Art, life become one in `Headquarters'


Critic's Corner//art


In the 1960s, when some cutting-edge artists were taking their art out of the museum and into the streets, others motivated by a similar impulse were doing the exact opposite: bringing the stuff of lived experience into the museum's hallowed halls.

In both cases, the goal was to break down the arbitrary barriers between art and life. Henceforth, art was to be a democratic enterprise in which anyone could participate, anything could be a work of art and artworks could be appreciated anywhere, not just in museums.

The exhibition Headquarters: Investigating the creation of the ghetto and the prison industrial complex, on view at the Contemporary Museum, has its genesis in that era's expansive new definition of art. If the aim of the creative spirit truly is to live in one's art, then the whole world becomes a potential exhibition space.

Headquarters takes as its theme the institutional interdependence between the prison industry - especially the private construction firms that build prisons and, in some cases, operate them as for-profit ventures - and the impoverished inner-city African-American neighborhoods from which most of the inmate population is drawn.

What's on view at the Contemporary, however, is not an exhibition in the traditional sense of objects arranged for display. Rather, the museum itself has been transformed into the site of what, in the '60s, was called a "happening" - a term coined by artist Allan Kaprow to describe a performance, activity or event that melds both art and life.

The "artwork" of Headquarters is the series of activities - the rallies, meetings, demonstrations and other organizational tactics that take place in surrounding neighborhoods - rather than a display. The museum, in effect, has temporarily become the "headquarters" of a social-justice movement aimed at addressing a pressing issue in the community of which it is a part.

That is why the museum currently looks more like the offices of some struggling community nonprofit than a modernist temple of art. The place is chock-a-block with neighborhood fliers, pamphlets and other activist literature piled on shelves or pinned to walls, with groups of eager young people hunched over laptops earnestly trying to make the world a better place. Aside from some videotaped interviews with prison experts - and some sociologically dubious diagrams painted on the floor that only add to the confusion - there's really not much visually interesting stuff to look at in the museum's gallery spaces.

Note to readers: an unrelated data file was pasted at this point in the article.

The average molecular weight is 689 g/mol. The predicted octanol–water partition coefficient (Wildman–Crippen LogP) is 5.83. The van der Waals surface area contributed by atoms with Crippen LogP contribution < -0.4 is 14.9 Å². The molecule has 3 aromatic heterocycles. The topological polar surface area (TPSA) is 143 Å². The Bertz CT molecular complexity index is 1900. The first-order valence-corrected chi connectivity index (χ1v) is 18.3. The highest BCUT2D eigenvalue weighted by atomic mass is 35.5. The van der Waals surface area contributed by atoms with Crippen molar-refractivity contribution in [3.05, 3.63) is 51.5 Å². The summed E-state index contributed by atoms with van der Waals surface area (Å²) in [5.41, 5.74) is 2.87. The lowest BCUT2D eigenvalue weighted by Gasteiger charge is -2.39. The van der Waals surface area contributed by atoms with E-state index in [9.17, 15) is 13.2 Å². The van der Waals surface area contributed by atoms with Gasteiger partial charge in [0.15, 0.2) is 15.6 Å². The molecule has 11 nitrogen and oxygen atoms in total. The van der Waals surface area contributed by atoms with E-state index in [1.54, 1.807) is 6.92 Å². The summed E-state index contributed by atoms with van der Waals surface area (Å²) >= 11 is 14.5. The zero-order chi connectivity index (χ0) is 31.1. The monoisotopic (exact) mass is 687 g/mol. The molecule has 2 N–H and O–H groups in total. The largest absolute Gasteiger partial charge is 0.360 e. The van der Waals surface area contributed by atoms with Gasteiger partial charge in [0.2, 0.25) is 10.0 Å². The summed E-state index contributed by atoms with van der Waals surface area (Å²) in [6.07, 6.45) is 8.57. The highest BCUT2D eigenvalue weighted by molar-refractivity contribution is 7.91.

A decade before the first happenings, critic Harold Rosenberg presciently described the abstract-expressionist paintings of Jackson Pollock and others as primarily records of the activity that made them. "What was to go on the canvas was not a picture, but an event," Rosenberg wrote.

From Rosenberg's formulation it was but a short step to Kaprow's notion of the event as the artwork, regardless of whether it was recorded on canvas, in photographs or through any medium other than the viewer's direct participation in the experience.

At the Contemporary, the effort to organize a distressed community around a pressing social problem is both the meaning of the artwork and its physical embodiment.

Of course, one is entitled to ask: What effect will this event likely have on public policy toward prisons and the disproportionate numbers of young African-American men incarcerated by the criminal justice system?

My guess is: probably not much, if only because such deeply ingrained social problems probably won't be resolved during the few months the exhibition lasts.

Still, I find myself heartened by the passionate idealism of the effort. One may take comfort in the realization that we are unlikely to win the struggle against evil in the world, and that therefore all that is really required of us is that we try.

"Headquarters" runs through Aug. 27 at the Contemporary Museum, 100 W. Centre St. Call 410-783-5720.

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